Charcot-Marie-Tooth disease (CMT)Charcot-Marie-Tooth disease (CMT) c.rowland Wed, 04/01/2020 - 11:10
Many people with CMT, particularly CMT type 1, have high arched feet (known as pescavus). This may be obvious from a very early age, and tends to become particularly noticeable at the time of the growth spurt associated with puberty. Some people have weakness in their hands, but this does not usually cause symptoms until after the age of 20.
People can have numbness in their feet and hands (they usually notice it in the feet first), which is not often troublesome. Having cold feet is quite common too. Very rarely, people can experience severe numbness, which means you can easily injure or hurt yourself without knowing it. For example, you may develop ulcers on your feet if your shoes don’t fit well, or burn your hands on hot cups, and so on.
Although pain is a common experience for people with CMT, neuropathic pain (nerve pain which has specific characteristics) is less common. What can be more common is pain from secondary effects on the joints or from foot deformities, or muscle cramps. People may lose the reflexes (such as the knee jerk), which doesn’t cause any trouble, but doctors will often notice this early on. A few people with CMT 1 have shakiness of the hands (tremor). The combination of tremor and CMT is sometimes referred to as the RoussyLevy syndrome.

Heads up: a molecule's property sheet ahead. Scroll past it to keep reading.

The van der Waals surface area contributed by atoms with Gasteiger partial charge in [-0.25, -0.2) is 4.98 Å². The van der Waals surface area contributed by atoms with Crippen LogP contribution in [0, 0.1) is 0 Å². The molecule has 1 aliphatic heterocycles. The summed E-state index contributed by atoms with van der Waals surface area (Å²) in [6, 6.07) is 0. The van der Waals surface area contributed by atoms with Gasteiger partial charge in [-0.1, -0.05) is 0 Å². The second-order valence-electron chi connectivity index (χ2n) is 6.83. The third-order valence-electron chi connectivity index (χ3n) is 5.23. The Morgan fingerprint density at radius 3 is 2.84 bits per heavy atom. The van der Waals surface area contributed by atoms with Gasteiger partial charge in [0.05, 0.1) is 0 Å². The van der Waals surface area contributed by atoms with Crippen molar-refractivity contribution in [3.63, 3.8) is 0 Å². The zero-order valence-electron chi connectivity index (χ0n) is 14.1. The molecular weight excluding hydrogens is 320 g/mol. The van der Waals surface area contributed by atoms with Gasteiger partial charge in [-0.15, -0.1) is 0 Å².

The types of CMT which run through the generations in families are not usually severely disabling and are very slowly progressive. It is unusual for people with CMT to lose the ability to walk, although some people – especially when they are older – need to use a stick or other walking aids. It is important to stress that the condition often varies enormously in severity, even among members of the same family. Ten to 20 percent of people with the condition have no symptoms at all, however examination or electrical testing may show that they do have the condition.